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The Buddhas of Bamiyan
Lost Statues a Sad Part of the Taliban's Legacy

listen Listen to Scott Simon's report.

Feb. 23, 2002 -- Before Sept. 11, the destruction of two giant statues of the Buddha in Afghanistan had become the reigning symbol of the Taliban's stranglehold -- not only on a country, but on the hearts and minds of its people.

The gap where the statue once stood

A gap in the mountains where one of the giant Buddha statues once stood.
Photo: Peter Breslow, NPR

The Taliban committed many outrages, but this act particulary disturbed the outside world. Ignoring international pleas to spare the ancient works of art, the Taliban razed the statues because they were made in the image of a man. By the Taliban's reckoning, that's a sin.

Now, outside the village of Bamiyan, over which the Buddhas towered, two gashes remain in the Koh-e Baba mountains. It's hard to reach the area, but Weekend Edition Saturday host Scott Simon made the journey to see how the town is faring.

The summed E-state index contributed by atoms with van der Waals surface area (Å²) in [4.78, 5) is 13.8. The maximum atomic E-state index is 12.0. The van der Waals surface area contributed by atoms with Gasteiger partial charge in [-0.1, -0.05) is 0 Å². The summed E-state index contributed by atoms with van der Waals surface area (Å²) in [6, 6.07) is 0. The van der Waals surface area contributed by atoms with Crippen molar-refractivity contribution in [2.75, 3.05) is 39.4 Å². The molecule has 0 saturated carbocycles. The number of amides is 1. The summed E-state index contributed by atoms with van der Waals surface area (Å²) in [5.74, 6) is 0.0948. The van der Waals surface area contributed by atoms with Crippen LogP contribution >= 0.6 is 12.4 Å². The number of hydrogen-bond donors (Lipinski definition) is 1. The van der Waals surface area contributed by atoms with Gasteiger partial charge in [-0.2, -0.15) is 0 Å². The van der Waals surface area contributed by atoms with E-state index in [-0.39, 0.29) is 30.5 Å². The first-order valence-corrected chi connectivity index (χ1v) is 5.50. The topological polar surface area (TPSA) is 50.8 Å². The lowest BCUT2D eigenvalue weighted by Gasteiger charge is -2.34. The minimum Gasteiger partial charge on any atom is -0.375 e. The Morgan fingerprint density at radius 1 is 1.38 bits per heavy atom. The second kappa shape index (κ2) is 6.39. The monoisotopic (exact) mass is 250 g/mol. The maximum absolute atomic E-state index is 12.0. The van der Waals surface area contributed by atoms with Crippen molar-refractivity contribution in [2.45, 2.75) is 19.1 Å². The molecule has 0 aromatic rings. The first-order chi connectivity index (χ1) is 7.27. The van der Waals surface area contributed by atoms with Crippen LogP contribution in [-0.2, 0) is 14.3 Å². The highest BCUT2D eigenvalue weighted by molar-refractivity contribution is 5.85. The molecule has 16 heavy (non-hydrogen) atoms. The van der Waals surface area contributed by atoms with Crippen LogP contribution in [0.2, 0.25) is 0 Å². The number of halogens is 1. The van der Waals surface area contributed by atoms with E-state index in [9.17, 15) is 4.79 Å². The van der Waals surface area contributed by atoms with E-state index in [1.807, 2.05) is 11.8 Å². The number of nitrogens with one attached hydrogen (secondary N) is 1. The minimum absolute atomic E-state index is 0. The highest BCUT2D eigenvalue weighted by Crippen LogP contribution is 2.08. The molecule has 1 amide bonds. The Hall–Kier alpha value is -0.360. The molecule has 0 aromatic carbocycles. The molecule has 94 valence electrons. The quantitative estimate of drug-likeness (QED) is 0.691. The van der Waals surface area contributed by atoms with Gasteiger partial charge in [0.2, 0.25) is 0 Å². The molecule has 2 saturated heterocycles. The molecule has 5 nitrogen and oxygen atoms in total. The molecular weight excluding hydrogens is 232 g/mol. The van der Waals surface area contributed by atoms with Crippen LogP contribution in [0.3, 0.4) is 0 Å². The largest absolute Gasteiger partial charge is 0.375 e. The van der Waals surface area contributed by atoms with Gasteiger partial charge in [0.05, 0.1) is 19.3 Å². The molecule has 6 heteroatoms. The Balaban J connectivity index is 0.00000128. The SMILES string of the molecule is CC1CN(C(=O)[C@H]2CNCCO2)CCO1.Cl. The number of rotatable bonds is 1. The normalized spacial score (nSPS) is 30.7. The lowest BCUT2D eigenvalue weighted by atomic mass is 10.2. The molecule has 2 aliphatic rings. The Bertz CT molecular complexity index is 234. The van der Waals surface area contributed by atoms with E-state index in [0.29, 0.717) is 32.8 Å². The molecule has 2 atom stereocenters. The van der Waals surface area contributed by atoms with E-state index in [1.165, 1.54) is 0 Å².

The Buddha as it once appeared

The Buddha kept a silent vigil over Bamiyan before the Taliban destroyed it.
Copyright 2002 Reuters Limited

He talked to several townspeople and found that the destruction of the statues was far from the worst crime the Taliban committed there. One man explained the origin of skeletons of four farmers buried nearby. He told of bodies left on the road as a warning, the blood and the bombs that covered the landscape.

Another man lived in a cave next to the statues for 20 years. He ended up helping to destroy them. It wasn't easy -- even using explosives, it took 21 days, he says.

The statues are gone, the Taliban is gone, but the people, and the poverty they live with every day, remain. Some eat grass for sustenance. "We are always hungry," says one woman.


Other Resources

• Read Stephen Batchelor's take on the Buddhist response to terrorism in Tricycle magazine.





   
   
   
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